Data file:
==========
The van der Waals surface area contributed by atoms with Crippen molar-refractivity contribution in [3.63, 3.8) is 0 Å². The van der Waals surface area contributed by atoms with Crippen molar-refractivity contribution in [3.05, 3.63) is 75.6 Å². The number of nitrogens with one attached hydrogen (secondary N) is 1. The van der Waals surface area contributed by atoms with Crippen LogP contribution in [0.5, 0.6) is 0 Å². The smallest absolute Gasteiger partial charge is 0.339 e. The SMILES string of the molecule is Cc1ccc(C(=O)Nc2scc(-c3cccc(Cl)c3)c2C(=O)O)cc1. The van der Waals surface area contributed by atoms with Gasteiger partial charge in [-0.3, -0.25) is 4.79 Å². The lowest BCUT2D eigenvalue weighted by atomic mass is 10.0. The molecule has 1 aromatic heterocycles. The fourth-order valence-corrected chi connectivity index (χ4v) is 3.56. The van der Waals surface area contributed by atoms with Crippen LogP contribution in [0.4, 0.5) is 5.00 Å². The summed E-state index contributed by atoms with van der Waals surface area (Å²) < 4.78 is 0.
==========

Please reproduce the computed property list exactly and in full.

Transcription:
The van der Waals surface area contributed by atoms with Crippen molar-refractivity contribution in [3.63, 3.8) is 0 Å². The van der Waals surface area contributed by atoms with Crippen molar-refractivity contribution in [3.05, 3.63) is 75.6 Å². The number of nitrogens with one attached hydrogen (secondary N) is 1. The van der Waals surface area contributed by atoms with Crippen LogP contribution in [0.5, 0.6) is 0 Å². The smallest absolute Gasteiger partial charge is 0.339 e. The SMILES string of the molecule is Cc1ccc(C(=O)Nc2scc(-c3cccc(Cl)c3)c2C(=O)O)cc1. The van der Waals surface area contributed by atoms with Gasteiger partial charge in [-0.3, -0.25) is 4.79 Å². The lowest BCUT2D eigenvalue weighted by atomic mass is 10.0. The molecule has 1 aromatic heterocycles. The fourth-order valence-corrected chi connectivity index (χ4v) is 3.56. The van der Waals surface area contributed by atoms with Crippen LogP contribution in [0.4, 0.5) is 5.00 Å². The summed E-state index contributed by atoms with van der Waals surface area (Å²) < 4.78 is 0.